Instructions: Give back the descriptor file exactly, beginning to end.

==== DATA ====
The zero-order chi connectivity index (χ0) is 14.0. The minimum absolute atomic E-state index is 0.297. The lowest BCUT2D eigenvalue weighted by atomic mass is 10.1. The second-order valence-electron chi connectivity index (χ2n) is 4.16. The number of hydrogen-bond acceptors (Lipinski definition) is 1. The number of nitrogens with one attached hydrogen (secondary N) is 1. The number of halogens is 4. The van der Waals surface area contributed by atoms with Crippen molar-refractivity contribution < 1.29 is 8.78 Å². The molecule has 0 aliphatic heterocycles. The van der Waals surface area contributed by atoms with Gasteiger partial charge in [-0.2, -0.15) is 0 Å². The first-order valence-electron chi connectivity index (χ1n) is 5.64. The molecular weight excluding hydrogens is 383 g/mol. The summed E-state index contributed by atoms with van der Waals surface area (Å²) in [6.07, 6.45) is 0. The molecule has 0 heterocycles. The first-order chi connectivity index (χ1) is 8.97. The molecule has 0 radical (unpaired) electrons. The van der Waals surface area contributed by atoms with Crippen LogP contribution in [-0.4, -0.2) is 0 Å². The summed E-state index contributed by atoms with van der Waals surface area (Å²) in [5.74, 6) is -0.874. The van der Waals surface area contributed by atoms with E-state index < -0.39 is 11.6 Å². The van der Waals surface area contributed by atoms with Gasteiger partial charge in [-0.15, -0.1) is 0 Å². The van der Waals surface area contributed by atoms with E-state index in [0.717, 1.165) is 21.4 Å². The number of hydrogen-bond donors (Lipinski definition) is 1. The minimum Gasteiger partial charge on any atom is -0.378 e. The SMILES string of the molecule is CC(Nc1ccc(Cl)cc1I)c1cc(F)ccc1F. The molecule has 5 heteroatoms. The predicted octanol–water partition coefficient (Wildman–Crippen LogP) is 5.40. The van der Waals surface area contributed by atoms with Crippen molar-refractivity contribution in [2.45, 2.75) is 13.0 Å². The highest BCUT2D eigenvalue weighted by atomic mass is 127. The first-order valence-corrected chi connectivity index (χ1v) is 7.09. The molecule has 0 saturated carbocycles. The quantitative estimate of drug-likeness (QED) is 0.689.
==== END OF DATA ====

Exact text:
The zero-order chi connectivity index (χ0) is 14.0. The minimum absolute atomic E-state index is 0.297. The lowest BCUT2D eigenvalue weighted by atomic mass is 10.1. The second-order valence-electron chi connectivity index (χ2n) is 4.16. The number of hydrogen-bond acceptors (Lipinski definition) is 1. The number of nitrogens with one attached hydrogen (secondary N) is 1. The number of halogens is 4. The van der Waals surface area contributed by atoms with Crippen molar-refractivity contribution < 1.29 is 8.78 Å². The molecule has 0 aliphatic heterocycles. The van der Waals surface area contributed by atoms with Gasteiger partial charge in [-0.2, -0.15) is 0 Å². The first-order valence-electron chi connectivity index (χ1n) is 5.64. The molecular weight excluding hydrogens is 383 g/mol. The summed E-state index contributed by atoms with van der Waals surface area (Å²) in [6.07, 6.45) is 0. The molecule has 0 heterocycles. The first-order chi connectivity index (χ1) is 8.97. The molecule has 0 radical (unpaired) electrons. The van der Waals surface area contributed by atoms with Crippen LogP contribution in [-0.4, -0.2) is 0 Å². The summed E-state index contributed by atoms with van der Waals surface area (Å²) in [5.74, 6) is -0.874. The van der Waals surface area contributed by atoms with E-state index < -0.39 is 11.6 Å². The van der Waals surface area contributed by atoms with Gasteiger partial charge in [-0.15, -0.1) is 0 Å². The van der Waals surface area contributed by atoms with E-state index in [0.717, 1.165) is 21.4 Å². The number of hydrogen-bond donors (Lipinski definition) is 1. The minimum Gasteiger partial charge on any atom is -0.378 e. The SMILES string of the molecule is CC(Nc1ccc(Cl)cc1I)c1cc(F)ccc1F. The molecule has 5 heteroatoms. The predicted octanol–water partition coefficient (Wildman–Crippen LogP) is 5.40. The van der Waals surface area contributed by atoms with Crippen molar-refractivity contribution in [2.45, 2.75) is 13.0 Å². The highest BCUT2D eigenvalue weighted by atomic mass is 127. The first-order valence-corrected chi connectivity index (χ1v) is 7.09. The molecule has 0 saturated carbocycles. The quantitative estimate of drug-likeness (QED) is 0.689.